Teaching and research conducted by the McDonnell Center for Systems Neuroscience explores the ways in which the brain acquires, modifies and stores information during cognitive processes, efforts that are of critical importance to Princeton scientists as they advance knowledge of neural coding and dynamics.
Neural coding refers to the ways in which information is represented in the electrical and biochemical signals in neurons (perception and short-term memory) and the patterns of synaptic connections (long-term memory). Neural dynamics refers to the patterns of nerve cell electrical and chemical activity in which information is created, manipulated, and stored. Neural dynamics are involved in decision-making, planning, and executing sequences of behavior.
The list below details some research efforts in these areas.
Faculty Research Supported by The McDonnell Center for Systems Neuroscience
- Michael Berry Neural computation in the retina
- Lisa Boulanger Neuronal functions of immune molecules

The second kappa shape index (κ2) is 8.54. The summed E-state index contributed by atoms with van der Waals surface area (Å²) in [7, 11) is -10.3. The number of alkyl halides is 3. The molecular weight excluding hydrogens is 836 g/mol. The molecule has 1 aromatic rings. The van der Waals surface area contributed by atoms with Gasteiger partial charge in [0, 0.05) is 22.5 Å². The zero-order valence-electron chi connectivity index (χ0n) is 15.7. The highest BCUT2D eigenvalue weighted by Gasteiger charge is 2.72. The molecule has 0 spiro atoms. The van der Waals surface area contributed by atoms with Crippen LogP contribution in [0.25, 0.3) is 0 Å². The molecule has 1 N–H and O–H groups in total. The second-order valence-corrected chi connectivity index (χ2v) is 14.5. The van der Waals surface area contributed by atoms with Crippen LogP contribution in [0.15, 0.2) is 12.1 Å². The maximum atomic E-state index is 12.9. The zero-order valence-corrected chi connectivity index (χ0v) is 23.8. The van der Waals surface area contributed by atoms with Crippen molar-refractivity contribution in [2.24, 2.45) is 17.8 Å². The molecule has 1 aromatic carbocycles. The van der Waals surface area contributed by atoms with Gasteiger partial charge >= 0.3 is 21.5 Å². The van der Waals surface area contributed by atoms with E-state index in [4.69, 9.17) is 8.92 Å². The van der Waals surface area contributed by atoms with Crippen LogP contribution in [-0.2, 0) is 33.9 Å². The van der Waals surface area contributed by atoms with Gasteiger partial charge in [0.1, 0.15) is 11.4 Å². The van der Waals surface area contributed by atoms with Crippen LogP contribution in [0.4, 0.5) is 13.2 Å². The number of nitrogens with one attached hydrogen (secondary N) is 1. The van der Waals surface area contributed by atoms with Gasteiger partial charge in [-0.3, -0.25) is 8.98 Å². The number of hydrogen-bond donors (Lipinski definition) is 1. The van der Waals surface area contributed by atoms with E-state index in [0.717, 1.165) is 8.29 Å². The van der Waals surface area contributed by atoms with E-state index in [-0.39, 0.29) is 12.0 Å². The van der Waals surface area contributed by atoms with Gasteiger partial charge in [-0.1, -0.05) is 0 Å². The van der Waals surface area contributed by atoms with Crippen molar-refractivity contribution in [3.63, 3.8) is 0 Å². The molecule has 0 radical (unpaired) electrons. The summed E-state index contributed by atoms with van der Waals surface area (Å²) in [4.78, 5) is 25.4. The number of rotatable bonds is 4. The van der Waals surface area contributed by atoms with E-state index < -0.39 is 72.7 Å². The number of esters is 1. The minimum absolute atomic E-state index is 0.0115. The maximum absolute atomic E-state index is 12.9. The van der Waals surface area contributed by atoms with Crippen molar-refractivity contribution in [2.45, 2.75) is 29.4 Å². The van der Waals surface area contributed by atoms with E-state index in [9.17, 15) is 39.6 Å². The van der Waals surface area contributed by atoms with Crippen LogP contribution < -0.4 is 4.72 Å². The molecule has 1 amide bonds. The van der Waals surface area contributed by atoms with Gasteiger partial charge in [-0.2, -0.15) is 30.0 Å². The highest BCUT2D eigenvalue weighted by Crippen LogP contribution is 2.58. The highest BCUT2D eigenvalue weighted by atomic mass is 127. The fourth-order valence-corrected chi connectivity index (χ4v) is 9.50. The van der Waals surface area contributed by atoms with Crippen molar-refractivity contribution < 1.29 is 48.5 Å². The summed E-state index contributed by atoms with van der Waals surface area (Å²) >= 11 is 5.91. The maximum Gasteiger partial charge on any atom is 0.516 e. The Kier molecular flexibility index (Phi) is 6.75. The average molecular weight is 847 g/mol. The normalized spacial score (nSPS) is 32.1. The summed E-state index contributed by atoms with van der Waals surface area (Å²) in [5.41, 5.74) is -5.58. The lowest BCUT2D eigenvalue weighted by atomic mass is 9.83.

- Carlos Brody Quantitative approaches to systems neuroscience
- Jonathan Cohen Neural mechanisms of cognitive control
- Lynn Enquist Neurovirology
- Asif Ghazanfar Developmental neuroscience of vocal communication
- Elizabeth Gould Neurogenesis and hippocampal function
- Michael Graziano Sensorimotor integration
- Charles Gross Functions of the cerebral cortex in behavior
- Sabine Kastner Neural mechanisms of visual perception and attention
- Coleen Murphy Molecular mechanisms of aging
- Mala Murthy Neural Mechanisms Underlying Acoustic Communication
- Yael Niv Human and animal reinforcement learning and decision making
- David Tank Measurement and analysis of neural circuit dynamics
- Samuel Wang Learning rules and design principles in neural circuits